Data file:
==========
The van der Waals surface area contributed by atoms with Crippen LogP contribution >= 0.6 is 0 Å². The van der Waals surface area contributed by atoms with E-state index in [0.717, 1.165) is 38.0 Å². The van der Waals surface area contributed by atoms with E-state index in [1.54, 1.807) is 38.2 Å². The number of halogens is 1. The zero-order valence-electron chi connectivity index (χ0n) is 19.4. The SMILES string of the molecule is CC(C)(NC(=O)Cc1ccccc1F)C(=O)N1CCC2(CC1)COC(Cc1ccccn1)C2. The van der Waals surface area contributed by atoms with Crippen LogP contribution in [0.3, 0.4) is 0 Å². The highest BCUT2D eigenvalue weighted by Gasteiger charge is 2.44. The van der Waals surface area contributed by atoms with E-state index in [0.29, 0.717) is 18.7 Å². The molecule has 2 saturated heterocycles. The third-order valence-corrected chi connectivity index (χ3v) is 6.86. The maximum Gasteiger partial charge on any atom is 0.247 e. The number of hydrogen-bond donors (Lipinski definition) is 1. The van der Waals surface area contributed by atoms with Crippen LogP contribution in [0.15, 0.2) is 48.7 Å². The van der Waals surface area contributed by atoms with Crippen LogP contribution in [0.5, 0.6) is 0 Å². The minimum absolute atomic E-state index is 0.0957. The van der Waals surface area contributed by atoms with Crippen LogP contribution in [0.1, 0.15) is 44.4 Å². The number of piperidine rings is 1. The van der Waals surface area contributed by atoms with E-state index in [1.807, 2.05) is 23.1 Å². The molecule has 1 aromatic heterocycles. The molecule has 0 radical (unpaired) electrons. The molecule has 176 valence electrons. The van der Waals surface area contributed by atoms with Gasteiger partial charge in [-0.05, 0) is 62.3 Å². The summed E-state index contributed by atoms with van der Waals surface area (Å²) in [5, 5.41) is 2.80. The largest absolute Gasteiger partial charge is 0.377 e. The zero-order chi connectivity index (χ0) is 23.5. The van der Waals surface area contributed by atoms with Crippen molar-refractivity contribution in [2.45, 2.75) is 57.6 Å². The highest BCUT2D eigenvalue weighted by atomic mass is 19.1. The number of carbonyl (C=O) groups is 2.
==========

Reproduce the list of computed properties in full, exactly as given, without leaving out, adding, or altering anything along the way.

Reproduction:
The van der Waals surface area contributed by atoms with Crippen LogP contribution >= 0.6 is 0 Å². The van der Waals surface area contributed by atoms with E-state index in [0.717, 1.165) is 38.0 Å². The van der Waals surface area contributed by atoms with E-state index in [1.54, 1.807) is 38.2 Å². The number of halogens is 1. The zero-order valence-electron chi connectivity index (χ0n) is 19.4. The SMILES string of the molecule is CC(C)(NC(=O)Cc1ccccc1F)C(=O)N1CCC2(CC1)COC(Cc1ccccn1)C2. The van der Waals surface area contributed by atoms with Crippen LogP contribution in [0.3, 0.4) is 0 Å². The highest BCUT2D eigenvalue weighted by Gasteiger charge is 2.44. The van der Waals surface area contributed by atoms with E-state index in [0.29, 0.717) is 18.7 Å². The molecule has 2 saturated heterocycles. The third-order valence-corrected chi connectivity index (χ3v) is 6.86. The maximum Gasteiger partial charge on any atom is 0.247 e. The number of hydrogen-bond donors (Lipinski definition) is 1. The van der Waals surface area contributed by atoms with Crippen LogP contribution in [0.15, 0.2) is 48.7 Å². The van der Waals surface area contributed by atoms with Crippen LogP contribution in [0.5, 0.6) is 0 Å². The minimum absolute atomic E-state index is 0.0957. The van der Waals surface area contributed by atoms with Crippen LogP contribution in [0.1, 0.15) is 44.4 Å². The number of piperidine rings is 1. The van der Waals surface area contributed by atoms with E-state index in [1.807, 2.05) is 23.1 Å². The molecule has 1 aromatic heterocycles. The molecule has 0 radical (unpaired) electrons. The molecule has 176 valence electrons. The van der Waals surface area contributed by atoms with Gasteiger partial charge in [-0.05, 0) is 62.3 Å². The summed E-state index contributed by atoms with van der Waals surface area (Å²) in [5, 5.41) is 2.80. The largest absolute Gasteiger partial charge is 0.377 e. The zero-order chi connectivity index (χ0) is 23.5. The van der Waals surface area contributed by atoms with Crippen molar-refractivity contribution in [2.45, 2.75) is 57.6 Å². The highest BCUT2D eigenvalue weighted by atomic mass is 19.1. The number of carbonyl (C=O) groups is 2.